Sap swelled and snapped limbs as a harsh, wintry wind sheared through the treetops. The morning sunlight reflected painfully off the drifts, but did little for warmth. As she rested, clouds of steam surged from her lips, only to get swept aside by the next whistling gale.
Her stomach growled and there it was again. The flick of movement. The glint of a round eye. The twitch of a whisker.
She leapt. Snow and dirt erupted in a shower of debris.
Powder snow drifted in the wind as rocks and twigs rained down. A brown, earthy scar marred the whiteness where her target had been. Her stomach growled again.
There was no food. There hadn’t been for days. She needed meat.
She needed to find another bear.
The cave had been well-hidden and out of the wind, but that meant the snow was not able to pile in front of the entrance. She had found it.
The bear had roared and charged her instantly. She had swatted it through the air to crash into a pine tree. The bear had rolled to its feet, shaken, and stood on its hind legs for a second attack. She had reached down and snatched the animal’s skull in one massive paw and had torn it free.
She had fallen on the still-warm corpse with a ravenous hunger, tearing wolfishly at the flesh with fangs the length of the bear’s forearms. Most of the meat had disappeared in seconds.
That was when she had heard the cubs. The bear’s children had rushed her. They had charged from the mouth of the cave where they had been hibernating, snarling to protect their mother.
Heart sinking, she had fled.
In that moment, she could not have taken the cubs as the wolves had taken hers. Now, she was not as sure. Given the choice between another day of cold starvation or devouring bear cubs, the mother in her feared the finding of another cave.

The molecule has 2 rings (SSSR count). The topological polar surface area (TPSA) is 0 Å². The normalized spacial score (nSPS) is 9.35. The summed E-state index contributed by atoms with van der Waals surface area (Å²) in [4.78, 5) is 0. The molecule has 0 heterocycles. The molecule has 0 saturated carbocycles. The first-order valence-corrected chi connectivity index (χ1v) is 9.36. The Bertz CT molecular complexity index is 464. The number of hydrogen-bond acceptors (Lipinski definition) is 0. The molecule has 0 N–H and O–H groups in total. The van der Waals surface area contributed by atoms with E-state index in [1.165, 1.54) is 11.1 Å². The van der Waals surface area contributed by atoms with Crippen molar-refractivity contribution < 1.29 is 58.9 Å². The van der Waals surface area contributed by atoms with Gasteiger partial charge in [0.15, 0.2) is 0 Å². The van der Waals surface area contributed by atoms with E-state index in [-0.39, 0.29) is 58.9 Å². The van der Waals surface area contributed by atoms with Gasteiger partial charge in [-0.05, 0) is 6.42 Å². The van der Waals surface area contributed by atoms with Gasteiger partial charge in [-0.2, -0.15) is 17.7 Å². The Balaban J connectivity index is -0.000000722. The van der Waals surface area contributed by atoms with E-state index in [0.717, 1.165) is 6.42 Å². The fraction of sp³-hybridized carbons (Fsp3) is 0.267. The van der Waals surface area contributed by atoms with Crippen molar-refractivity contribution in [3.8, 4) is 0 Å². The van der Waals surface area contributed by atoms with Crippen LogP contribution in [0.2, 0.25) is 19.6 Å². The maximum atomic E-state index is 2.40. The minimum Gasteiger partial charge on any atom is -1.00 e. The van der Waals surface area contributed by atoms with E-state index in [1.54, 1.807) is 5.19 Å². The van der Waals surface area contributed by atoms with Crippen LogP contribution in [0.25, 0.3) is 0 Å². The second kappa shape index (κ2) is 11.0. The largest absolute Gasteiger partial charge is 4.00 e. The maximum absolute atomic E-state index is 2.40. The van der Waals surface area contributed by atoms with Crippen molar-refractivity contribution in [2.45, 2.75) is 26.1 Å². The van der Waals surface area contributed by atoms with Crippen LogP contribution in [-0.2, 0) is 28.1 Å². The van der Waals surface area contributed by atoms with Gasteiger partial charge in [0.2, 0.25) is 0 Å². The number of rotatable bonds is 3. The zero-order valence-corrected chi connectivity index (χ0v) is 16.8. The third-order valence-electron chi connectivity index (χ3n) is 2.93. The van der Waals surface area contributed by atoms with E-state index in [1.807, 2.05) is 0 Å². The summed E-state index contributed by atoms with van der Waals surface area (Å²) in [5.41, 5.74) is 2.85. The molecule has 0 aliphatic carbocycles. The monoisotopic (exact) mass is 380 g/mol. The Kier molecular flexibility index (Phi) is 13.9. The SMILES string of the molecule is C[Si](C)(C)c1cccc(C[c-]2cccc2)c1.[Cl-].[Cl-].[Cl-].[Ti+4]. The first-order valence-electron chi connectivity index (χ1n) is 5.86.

The wolves were different. She longed to find the pack. She’d been hunting them for half a moon. She would feast, swift and ferocious amongst them, alphas and cubs alike.
Stacks of bones and piles of fur, torn earth and shredded trees. Violence and warmth would follow her vengeance.
Growls thundered from her empty stomach in response. A gust of wind hurled a flurry of snow in her eyes. Snorting, she shook her head and emptily padded on.
Nine heartbeats and she paused.
White fur flashed from the corner of her eye. She roared and pounced. Huge, sweeping claws again ripped up the earth surrounding the rabbit hole. Again, she was not quick enough. While no creature alive could pace with her in an open run, the darting speed required to spear a rabbit on her claw was beyond her. She was too large. Worse, hunger and weakness seemed to be making her even slower.
Another whipping gale froze along her rippling back. This one, however, carried a new scent.
That meant a man-village was nearby and men were dangerous. Far more so than wolves.
Even a full pack of wolves was easy meat for her. A pack of men, however, would destroy her. They posessed unending hordes of biting razors and sharp sticks. There was a reason she had lived as long as she had — She avoided men.
But, she was so hungry.
With the strength from one quiet cow, taken under the moon, she could finally catch and devour the pack of arctic wolves she’d been chasing all these long cycles. The men would never know. If she found any of the man-fenced grazing fields, she promised herself she’d wait until nightfall before she moved in and started plucking up cows.
She thrust her snout skyward. What luck!
The man-village, the cattle, and the wolves were all in the direction of the rising sun. She might catch a wolf or two prowling around the man-village, and if she came upon a fat cow lost in the fields, she would snatch it up as she ran.